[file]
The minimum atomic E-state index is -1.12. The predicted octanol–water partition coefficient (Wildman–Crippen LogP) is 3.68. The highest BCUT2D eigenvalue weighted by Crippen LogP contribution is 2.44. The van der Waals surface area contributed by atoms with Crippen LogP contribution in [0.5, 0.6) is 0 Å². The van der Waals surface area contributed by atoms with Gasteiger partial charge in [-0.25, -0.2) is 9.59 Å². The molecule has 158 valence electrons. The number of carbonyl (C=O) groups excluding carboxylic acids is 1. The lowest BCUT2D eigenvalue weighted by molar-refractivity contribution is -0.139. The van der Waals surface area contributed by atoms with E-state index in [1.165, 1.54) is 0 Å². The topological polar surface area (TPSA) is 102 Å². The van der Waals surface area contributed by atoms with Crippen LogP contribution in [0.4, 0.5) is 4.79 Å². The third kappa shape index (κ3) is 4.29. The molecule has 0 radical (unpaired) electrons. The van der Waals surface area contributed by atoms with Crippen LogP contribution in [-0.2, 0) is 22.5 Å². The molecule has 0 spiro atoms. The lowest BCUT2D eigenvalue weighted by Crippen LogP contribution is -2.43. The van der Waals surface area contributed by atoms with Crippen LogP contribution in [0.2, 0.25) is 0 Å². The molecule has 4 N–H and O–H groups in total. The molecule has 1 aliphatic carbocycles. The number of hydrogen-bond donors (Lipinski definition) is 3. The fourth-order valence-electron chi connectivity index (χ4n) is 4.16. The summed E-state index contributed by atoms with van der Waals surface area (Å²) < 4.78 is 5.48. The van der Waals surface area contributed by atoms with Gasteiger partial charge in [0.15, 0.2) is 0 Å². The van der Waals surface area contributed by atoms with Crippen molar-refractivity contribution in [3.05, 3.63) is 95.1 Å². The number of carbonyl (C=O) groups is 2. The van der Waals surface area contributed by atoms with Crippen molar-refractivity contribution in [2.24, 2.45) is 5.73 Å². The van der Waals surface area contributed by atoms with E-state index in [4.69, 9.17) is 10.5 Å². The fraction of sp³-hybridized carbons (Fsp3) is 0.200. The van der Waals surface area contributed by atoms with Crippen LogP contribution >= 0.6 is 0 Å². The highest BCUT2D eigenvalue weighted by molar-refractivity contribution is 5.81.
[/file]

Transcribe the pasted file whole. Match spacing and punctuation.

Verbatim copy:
The minimum atomic E-state index is -1.12. The predicted octanol–water partition coefficient (Wildman–Crippen LogP) is 3.68. The highest BCUT2D eigenvalue weighted by Crippen LogP contribution is 2.44. The van der Waals surface area contributed by atoms with Crippen LogP contribution in [0.5, 0.6) is 0 Å². The van der Waals surface area contributed by atoms with Gasteiger partial charge in [-0.25, -0.2) is 9.59 Å². The molecule has 158 valence electrons. The number of carbonyl (C=O) groups excluding carboxylic acids is 1. The lowest BCUT2D eigenvalue weighted by molar-refractivity contribution is -0.139. The van der Waals surface area contributed by atoms with E-state index in [1.165, 1.54) is 0 Å². The topological polar surface area (TPSA) is 102 Å². The van der Waals surface area contributed by atoms with Crippen LogP contribution in [0.4, 0.5) is 4.79 Å². The third kappa shape index (κ3) is 4.29. The molecule has 0 radical (unpaired) electrons. The van der Waals surface area contributed by atoms with Crippen LogP contribution in [-0.2, 0) is 22.5 Å². The molecule has 0 spiro atoms. The lowest BCUT2D eigenvalue weighted by Crippen LogP contribution is -2.43. The van der Waals surface area contributed by atoms with Crippen LogP contribution in [0.2, 0.25) is 0 Å². The molecule has 4 N–H and O–H groups in total. The molecule has 1 aliphatic carbocycles. The number of hydrogen-bond donors (Lipinski definition) is 3. The fourth-order valence-electron chi connectivity index (χ4n) is 4.16. The summed E-state index contributed by atoms with van der Waals surface area (Å²) < 4.78 is 5.48. The van der Waals surface area contributed by atoms with Gasteiger partial charge in [0.15, 0.2) is 0 Å². The van der Waals surface area contributed by atoms with Crippen molar-refractivity contribution in [3.05, 3.63) is 95.1 Å². The number of carbonyl (C=O) groups is 2. The van der Waals surface area contributed by atoms with Crippen molar-refractivity contribution in [2.24, 2.45) is 5.73 Å². The van der Waals surface area contributed by atoms with E-state index in [4.69, 9.17) is 10.5 Å². The fraction of sp³-hybridized carbons (Fsp3) is 0.200. The van der Waals surface area contributed by atoms with Crippen LogP contribution >= 0.6 is 0 Å². The highest BCUT2D eigenvalue weighted by molar-refractivity contribution is 5.81.